Question: Hybrid/solar re: 55' displacement hull motor vessel

Discussion in 'Hybrid' started by Phlip777, May 7, 2013.

  1. Phlip777
    Joined: May 2013
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    Phlip777 New Member

    Hi,

    I'm considering buying a displacement hull, steel 55' motor vessel. Thus, initiating research to attempt hybrid power on her. I'm unsure of displacement. She's 38 gross ton, with twin screws, and a 20 Kw gen set (yet to be installed, no inverter as of now). The props and shaft remain, old twin 180 HP diesels and trans. have been removed. Which brand or companies electric motors do you suggest/would be enough power? How many/what type batteries do you suggest on such a system.

    Regarding solar panel power augmentation: I further plead ignorance to all this. I'm considering adding an entire array of solar panels on a frame covering as much as 750 sq ft of the vessel doubling as a top deck canopy, if practical considering weight/top-heaviness, and windage? That's 10Kw of solar +/- If my math is right.

    Thanks for help.
     
  2. mselle
    Joined: Jul 2004
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    Location: Island Mjoern, Westcoast of Sweden

    mselle Transportation Designer

    750 sq ft is the right size for 10 kWp of Solarpower. The little p stands for peak that means the 10 kW is the max rate you will get. At over 80 degrees F they produce only 80% output. With some of the panels in some shade (deck house) it goes down even more.

    The area of the solar panels will cover about the whole boat. At 55' lenght she has to be 15' wide.

    Without doing any calculations, even 10kW sounds not enough to propell a boat with 38 tons (sounds quite a lot to me anyway). A 40kW electric motor is good for a small car that weights 1 ton. The car can roll straight and even downhill. Your boat can't. Its like going uphill all the time. Tesla's batteries weight in at about half a ton for 60 kWh.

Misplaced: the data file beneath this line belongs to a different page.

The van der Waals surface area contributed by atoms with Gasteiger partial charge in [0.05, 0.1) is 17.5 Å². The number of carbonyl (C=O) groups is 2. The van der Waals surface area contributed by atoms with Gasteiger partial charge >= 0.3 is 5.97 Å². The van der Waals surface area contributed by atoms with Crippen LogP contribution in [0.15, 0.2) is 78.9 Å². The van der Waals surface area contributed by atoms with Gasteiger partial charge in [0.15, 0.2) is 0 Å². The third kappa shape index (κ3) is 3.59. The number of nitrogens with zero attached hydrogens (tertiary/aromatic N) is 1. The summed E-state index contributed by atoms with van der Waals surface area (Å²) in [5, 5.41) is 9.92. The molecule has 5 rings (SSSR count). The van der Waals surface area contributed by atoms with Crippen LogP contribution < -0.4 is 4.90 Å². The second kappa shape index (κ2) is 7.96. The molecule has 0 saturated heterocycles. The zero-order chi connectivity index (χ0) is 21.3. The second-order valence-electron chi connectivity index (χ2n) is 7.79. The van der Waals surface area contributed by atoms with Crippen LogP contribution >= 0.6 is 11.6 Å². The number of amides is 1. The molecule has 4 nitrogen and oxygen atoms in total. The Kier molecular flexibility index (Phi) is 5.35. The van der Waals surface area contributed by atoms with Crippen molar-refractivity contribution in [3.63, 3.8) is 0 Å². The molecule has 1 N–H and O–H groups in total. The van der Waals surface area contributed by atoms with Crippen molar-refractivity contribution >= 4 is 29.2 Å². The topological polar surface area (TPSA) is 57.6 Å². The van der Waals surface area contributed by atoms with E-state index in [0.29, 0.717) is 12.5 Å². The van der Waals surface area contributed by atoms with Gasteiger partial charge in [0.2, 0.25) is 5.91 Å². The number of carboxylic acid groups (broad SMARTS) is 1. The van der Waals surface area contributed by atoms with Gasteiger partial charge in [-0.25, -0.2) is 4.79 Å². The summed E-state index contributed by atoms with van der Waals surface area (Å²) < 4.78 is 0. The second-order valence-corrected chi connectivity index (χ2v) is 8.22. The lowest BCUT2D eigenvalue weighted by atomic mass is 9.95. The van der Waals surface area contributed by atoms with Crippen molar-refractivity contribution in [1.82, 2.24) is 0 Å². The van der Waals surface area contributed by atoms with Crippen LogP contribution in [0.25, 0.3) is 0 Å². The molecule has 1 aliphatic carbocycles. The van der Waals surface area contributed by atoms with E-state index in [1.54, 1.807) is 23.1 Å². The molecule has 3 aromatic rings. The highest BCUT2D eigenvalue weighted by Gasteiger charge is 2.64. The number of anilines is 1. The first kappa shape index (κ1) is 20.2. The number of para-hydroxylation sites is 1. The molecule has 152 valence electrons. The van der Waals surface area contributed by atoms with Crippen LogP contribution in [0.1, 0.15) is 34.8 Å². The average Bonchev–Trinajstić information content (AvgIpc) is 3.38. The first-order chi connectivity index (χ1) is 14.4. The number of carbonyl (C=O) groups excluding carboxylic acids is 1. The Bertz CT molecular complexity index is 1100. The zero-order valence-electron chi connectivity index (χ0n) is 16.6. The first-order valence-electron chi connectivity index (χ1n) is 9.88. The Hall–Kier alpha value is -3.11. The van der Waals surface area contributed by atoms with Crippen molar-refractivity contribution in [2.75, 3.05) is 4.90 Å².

You have to calculate the power she needs at a given speed. Then choose a motor which can deliver this power at 70%. Then multiply the kW by the time you would like to go under power. The capacity of your batteries should be at least 1.2 times as much.

    You definitly need another power source! And I guess a 20kW genset won't do it eighter.
     
  3. gonzo
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    gonzo Senior Member

    Solar power vessels are designed to be ultralights and carry minimal accommodations and gear. Electric boats that charge at the dock, like water taxis, are more forgiving but have a very limited range. Converting a heavy power hogging boat to solar power is not realistic. Unless, of course, you are happy spending nights in the dark not to use battery power and only cruise a few miles a day.
     
  4. Phlip777
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    Phlip777 New Member

    Thanks Mselle and Gonzo

    I really appreciate your willingness to advise a novice. More broadly, your contributions REALLY assist/build the boating community
     
  5. gonzo
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    gonzo Senior Member

    You're welcome. It is always easier and cheaper to ask questions than to build something that won't work. I think experimenting is good, but some pre-planning and thinking makes it more likely to succeed.
     
  6. WestVanHan
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    WestVanHan Not a Senior Member

    I suggest you read the hybrid threads,particularly diesel electric threads.


    BTW you'd need maybe 10 tons of batteries and they'd cost a lot of money (much,much more than good reman diesels) just to go any distance over a few miles,particularly against wind and/or current.

    Can you get the old engines back? If not,find some good reman diesels-whatever the flavour-and put them in.
     
  7. FAST FRED
    Joined: Oct 2002
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    Location: Conn in summers , Ortona FL in winter , with big d

    FAST FRED Senior Member

    On a steel boat it may already have a dry stack exhaust , or it might be possible to install one.